Zero Waste World Summit programme launched

Photo: File/SunLive.

The Zero Waste Network Aotearoa is today launching the full programme for the Our Zero Waste World Summit, a five-day celebration of zero waste people, projects and design from all over the world that runs from November 4-8. 

“This is a free, digital event focused on solutions that is open to anyone with an interest in building a better world based on zero waste,” Executive Officer of the Zero Waste Network Dorte Wray. 

“We live in a society that is addicted to cheaply-made throw-away convenience, but there are hopeful signs this could change.

"Our opening session will look at what those in the business think are some opportunities and barriers for increased use of reuse systems in Aotearoa and provide insight into some of the key players and bigger picture context.”

She says the evening session addresses the transformation to a zero waste world.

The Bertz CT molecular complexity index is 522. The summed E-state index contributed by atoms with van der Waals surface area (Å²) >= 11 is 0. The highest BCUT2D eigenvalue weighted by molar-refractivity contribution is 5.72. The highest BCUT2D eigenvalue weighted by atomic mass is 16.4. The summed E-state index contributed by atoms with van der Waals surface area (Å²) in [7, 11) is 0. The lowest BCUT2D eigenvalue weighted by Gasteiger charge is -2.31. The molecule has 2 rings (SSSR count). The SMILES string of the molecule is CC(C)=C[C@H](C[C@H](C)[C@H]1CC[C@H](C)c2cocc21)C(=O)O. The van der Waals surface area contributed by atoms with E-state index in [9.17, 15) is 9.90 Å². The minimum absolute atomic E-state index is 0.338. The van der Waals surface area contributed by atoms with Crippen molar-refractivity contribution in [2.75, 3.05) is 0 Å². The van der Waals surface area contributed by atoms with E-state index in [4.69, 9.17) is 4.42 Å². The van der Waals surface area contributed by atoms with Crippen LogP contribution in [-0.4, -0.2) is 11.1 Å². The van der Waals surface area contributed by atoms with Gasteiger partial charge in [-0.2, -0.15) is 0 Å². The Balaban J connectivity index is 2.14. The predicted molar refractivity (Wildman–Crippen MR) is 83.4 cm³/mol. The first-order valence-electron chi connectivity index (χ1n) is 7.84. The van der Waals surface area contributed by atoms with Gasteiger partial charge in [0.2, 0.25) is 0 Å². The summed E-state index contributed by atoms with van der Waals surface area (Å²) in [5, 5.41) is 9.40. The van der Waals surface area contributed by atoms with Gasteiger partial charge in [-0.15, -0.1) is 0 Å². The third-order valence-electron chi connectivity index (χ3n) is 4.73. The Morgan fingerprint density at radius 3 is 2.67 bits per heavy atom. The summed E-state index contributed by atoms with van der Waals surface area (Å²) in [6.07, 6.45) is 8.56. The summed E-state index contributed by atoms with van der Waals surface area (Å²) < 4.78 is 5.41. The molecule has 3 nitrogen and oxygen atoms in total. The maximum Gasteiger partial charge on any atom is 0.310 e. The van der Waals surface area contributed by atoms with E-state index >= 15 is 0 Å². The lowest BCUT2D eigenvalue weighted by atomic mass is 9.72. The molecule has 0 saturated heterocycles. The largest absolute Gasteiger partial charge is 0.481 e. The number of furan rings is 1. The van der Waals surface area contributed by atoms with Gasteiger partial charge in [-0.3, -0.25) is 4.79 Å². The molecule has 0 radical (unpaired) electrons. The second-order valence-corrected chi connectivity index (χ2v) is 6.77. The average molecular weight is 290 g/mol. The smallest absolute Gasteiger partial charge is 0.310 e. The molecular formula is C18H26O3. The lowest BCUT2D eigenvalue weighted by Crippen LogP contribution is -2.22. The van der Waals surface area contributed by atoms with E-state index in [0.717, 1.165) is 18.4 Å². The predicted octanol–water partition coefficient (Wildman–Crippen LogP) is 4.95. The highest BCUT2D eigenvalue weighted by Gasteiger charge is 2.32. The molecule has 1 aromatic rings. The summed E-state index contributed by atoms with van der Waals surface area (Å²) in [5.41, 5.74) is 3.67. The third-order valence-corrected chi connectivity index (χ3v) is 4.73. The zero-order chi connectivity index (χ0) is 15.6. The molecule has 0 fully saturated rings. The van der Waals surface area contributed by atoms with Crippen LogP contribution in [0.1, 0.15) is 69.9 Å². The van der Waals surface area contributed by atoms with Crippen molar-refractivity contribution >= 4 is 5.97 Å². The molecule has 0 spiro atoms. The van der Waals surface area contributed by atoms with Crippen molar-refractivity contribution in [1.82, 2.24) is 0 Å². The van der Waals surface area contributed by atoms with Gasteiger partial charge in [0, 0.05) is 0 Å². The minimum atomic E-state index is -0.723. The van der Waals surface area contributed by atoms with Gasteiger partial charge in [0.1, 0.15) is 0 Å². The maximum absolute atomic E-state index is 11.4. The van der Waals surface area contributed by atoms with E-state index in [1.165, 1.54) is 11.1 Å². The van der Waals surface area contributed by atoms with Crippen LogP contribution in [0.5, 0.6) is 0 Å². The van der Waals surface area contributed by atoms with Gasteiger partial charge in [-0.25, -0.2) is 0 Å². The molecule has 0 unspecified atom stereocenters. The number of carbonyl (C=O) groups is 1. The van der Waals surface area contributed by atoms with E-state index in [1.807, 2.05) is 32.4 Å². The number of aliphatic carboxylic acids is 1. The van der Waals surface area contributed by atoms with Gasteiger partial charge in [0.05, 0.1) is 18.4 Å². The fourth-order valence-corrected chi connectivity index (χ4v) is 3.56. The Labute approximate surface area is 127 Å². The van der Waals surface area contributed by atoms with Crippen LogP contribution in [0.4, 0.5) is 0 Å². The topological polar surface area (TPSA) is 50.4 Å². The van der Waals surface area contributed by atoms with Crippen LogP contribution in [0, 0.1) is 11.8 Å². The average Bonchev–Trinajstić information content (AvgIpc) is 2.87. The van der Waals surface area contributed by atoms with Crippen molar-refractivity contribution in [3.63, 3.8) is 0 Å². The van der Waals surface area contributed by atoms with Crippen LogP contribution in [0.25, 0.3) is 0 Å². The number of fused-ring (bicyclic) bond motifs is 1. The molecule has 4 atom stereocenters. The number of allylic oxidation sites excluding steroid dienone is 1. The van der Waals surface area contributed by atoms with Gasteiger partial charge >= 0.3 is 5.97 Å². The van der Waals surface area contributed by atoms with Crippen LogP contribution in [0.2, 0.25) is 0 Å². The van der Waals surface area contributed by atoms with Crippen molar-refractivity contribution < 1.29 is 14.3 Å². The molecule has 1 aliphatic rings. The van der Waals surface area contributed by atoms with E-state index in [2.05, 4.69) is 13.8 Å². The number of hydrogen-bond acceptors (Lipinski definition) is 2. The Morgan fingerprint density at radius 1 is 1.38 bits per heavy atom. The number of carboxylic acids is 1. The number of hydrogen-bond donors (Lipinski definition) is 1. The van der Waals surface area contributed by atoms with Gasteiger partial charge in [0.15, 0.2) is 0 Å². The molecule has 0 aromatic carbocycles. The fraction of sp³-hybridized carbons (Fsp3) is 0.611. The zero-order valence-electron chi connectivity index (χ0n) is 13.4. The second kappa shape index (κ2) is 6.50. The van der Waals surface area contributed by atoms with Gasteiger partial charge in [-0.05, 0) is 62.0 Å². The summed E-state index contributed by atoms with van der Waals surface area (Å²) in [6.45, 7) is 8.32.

"This is about more than recapturing resources in a circular economy, it’s a gateway to a new way of thinking about resources, relationships, community, connectedness and nature. We know that this is urgently necessary given the ecological crisis we are facing. Zero waste provides real-world, practical methods for beginning to address these big issues.”

The conference will be addressing all aspects of zero waste over the five days of the conference including zero waste design, zero waste and technology, developing a zero waste culture, and how we can use organic materials to rebuild soil health and address food poverty.

Local speakers for the conference include zero waste champion Liam Prince from The Rubbish Trip, Kate Walmsley from the Urban Farmers Alliance, and Jonathan Hammon from Massey University’s Zero Waste Academy.

International speakers include zero waste practitioners and thinkers from the US, the Philippines, Indonesia, Brazil, Australia, Rarotonga, Tanzania and India.

“We have so much to learn from experience overseas. As importantly zero waste is an idea and practice that needs to be international in scope, because the issues of climate change, waste and pollution are global.”

The conference is supported by Zero Waste International, the Global Alliance for Incinerator Alternatives (GAIA), Auckland Council, Waste Not Consulting, Envision and Rothbury.

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Who pays these people?

Posted on 19-10-2020 20:43 | By Cynical Me

Who pays these people? Oh the TCC and Envirowaste no doubt. TCC and the Great Ratepayer Waste Feast.